The architecture and design communities were shocked and saddened to hear of the death of Dame Zaha Hadid, who passed away on 31 March 2016. Hadid's work was hugely influential, touching people in all walks of life.
As we come to terms with the loss, we asked design writer Lynda Relph-Knight to assess the legacy Hadid leaves behind. Following that are tributes from Bruce Duckworth and Christian Davies.
Zaha Hadid, by Lynda Relph-Knight, 1 April 2016
Architecture is in shock. The high-priestess of style and controversy is dead before her time at the age of 65, at the peak of her career.
For most of that career, Zaha Hadid was on the edge of things and was often stonewalled by the UK establishment. She was dismissed by many in the early years of the 1980s as a ‘paper architect’ who created stunning drawings of improbably curved and cantilevered buildings by those who said they could never be built. She eventually proved them wrong with a string of commissions for courageous buildings that challenged technology and pushed the boundaries of perception and expectations. Most of these have been overseas, the Brits having kept her at arm’s length since she was unceremoniously ousted from the Cardiff Opera House project in 1995, despite having won the competition to build it. It is not surprising to hear the London Aquatics Centre at Stratford she created for the London 2012 Olympics cited as her best-known building in the British media. It is one of the very few she has built here.
But all that changed a couple of years ago, perhaps in response to the Olympics work. Hadid was made a dame in 2012 and received the coveted RIBA Gold Medal earlier this year, making her the first woman to do so. She has also been given air-time to express her passion for architecture that makes lives better, not least in a recent Desert Island Discs appearance. It’s about creating spaces that promote people’s wellbeing, she has said in interviews. She was forthright in her views, but generous in spirit to her detractors.
But while architects everywhere are now counting their loss, design too is in mourning. While architecture competitions were lost and gradually won, Hadid has been more quietly exploring form, technology and materials through furniture design, albeit at the high end for companies like Established and Sons and Italian great Sawaya and Moroni. A glimpse into her ‘design gallery’ in in London’s Goswell Road reveals fantastic shapes in new materials that display the same mathematical and engineering prowess as her buildings. She wasn’t given to compromise, but pushed ideas constantly.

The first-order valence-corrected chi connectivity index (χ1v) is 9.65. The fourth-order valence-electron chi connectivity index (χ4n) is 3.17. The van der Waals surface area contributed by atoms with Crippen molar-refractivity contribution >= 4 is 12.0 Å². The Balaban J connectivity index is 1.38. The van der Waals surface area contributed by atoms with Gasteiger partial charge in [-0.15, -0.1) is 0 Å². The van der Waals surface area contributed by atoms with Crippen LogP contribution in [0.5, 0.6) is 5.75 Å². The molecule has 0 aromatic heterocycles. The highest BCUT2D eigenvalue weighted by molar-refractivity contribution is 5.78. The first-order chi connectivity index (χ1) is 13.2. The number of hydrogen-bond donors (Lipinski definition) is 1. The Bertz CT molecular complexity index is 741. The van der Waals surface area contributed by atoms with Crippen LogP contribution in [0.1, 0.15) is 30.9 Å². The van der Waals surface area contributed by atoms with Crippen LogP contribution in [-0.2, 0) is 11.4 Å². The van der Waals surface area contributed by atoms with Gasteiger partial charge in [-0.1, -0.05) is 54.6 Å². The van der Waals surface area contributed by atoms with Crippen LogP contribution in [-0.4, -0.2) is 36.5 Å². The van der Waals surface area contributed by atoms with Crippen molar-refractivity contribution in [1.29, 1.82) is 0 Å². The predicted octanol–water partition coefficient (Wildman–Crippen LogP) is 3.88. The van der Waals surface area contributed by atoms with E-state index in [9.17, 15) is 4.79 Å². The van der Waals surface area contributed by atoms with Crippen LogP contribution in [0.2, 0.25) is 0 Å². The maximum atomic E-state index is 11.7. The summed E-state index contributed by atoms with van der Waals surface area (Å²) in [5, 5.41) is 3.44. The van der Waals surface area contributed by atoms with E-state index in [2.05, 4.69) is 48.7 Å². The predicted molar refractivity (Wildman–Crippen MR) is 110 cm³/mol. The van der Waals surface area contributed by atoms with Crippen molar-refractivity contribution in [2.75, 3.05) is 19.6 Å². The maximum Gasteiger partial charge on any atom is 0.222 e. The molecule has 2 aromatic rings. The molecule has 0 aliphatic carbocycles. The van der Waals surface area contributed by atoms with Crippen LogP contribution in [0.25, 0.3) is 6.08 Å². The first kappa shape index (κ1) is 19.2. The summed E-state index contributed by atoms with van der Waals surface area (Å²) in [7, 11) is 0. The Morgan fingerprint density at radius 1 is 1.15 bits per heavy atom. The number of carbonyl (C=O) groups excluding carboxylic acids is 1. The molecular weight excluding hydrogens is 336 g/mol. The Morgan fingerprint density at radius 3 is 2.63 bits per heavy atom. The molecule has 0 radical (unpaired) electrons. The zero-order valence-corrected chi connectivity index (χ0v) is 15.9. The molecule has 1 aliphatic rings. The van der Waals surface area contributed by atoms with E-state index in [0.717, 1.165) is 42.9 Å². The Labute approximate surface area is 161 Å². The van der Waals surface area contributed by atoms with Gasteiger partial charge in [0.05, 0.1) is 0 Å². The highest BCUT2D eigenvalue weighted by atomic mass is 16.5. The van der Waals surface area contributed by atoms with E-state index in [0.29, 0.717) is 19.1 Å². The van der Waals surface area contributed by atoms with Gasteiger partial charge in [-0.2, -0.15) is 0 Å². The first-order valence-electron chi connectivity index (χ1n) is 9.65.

So while architects speak now of her greatness, some tears will be shed along the Via Alessandro Manzoni and across this month’s Milan Furniture Fair. Hadid’s death is a loss to anyone creative. We need heroes like her, prepared to challenge the norm, not for the sake of making a statement but because it is right to do so.
Bruce Duckworth, TurnerDuckworth, Deputy President, D&AD
This is terribly sad news, and a real shock. Sixty-five isn't old. Zaha could have given us another twenty years of great work. But what a body of work. It's a reminder to us all to do what she did; to get things done, and make things happen, and to take every opportunity and make it an opportunity for creative excellence.
Christian Davies, Fitch, D&AD Spatial & Experiential Design Foreman 2016
In a world where reams of inspiration lie just a click away it is rare to come across work that makes you gasp. That invariably was the reaction to the creations of Zaha Hadid. To marvel at its bravery, its integrity, its single mindedness was only bested by the experience in the flesh. Hers was a brilliant mind, resolutely before its time, a genius we should all be immensely thankful we got to see at play.